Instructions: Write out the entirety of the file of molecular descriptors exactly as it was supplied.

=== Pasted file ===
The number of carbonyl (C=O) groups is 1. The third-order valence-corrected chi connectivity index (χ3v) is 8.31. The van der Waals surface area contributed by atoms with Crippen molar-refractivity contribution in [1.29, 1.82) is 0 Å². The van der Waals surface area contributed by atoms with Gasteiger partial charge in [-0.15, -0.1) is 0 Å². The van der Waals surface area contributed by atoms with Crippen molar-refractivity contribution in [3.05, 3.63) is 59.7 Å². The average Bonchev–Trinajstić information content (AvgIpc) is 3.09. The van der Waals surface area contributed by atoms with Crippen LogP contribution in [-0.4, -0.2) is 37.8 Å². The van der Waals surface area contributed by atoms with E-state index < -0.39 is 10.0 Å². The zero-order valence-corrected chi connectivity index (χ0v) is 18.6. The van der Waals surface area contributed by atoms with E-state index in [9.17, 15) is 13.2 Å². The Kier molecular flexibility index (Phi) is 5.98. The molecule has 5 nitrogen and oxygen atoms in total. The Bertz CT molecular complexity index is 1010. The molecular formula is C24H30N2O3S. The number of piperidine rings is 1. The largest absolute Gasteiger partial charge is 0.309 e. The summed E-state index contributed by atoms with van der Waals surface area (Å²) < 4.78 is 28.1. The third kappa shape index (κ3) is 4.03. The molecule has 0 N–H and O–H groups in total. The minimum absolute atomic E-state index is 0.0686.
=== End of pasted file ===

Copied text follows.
The number of carbonyl (C=O) groups is 1. The third-order valence-corrected chi connectivity index (χ3v) is 8.31. The van der Waals surface area contributed by atoms with Crippen molar-refractivity contribution in [1.29, 1.82) is 0 Å². The van der Waals surface area contributed by atoms with Gasteiger partial charge in [-0.15, -0.1) is 0 Å². The van der Waals surface area contributed by atoms with Crippen molar-refractivity contribution in [3.05, 3.63) is 59.7 Å². The average Bonchev–Trinajstić information content (AvgIpc) is 3.09. The van der Waals surface area contributed by atoms with Crippen LogP contribution in [-0.4, -0.2) is 37.8 Å². The van der Waals surface area contributed by atoms with E-state index < -0.39 is 10.0 Å². The zero-order valence-corrected chi connectivity index (χ0v) is 18.6. The van der Waals surface area contributed by atoms with E-state index in [9.17, 15) is 13.2 Å². The Kier molecular flexibility index (Phi) is 5.98. The molecule has 5 nitrogen and oxygen atoms in total. The Bertz CT molecular complexity index is 1010. The molecular formula is C24H30N2O3S. The number of piperidine rings is 1. The largest absolute Gasteiger partial charge is 0.309 e. The summed E-state index contributed by atoms with van der Waals surface area (Å²) < 4.78 is 28.1. The third kappa shape index (κ3) is 4.03. The molecule has 0 N–H and O–H groups in total. The minimum absolute atomic E-state index is 0.0686.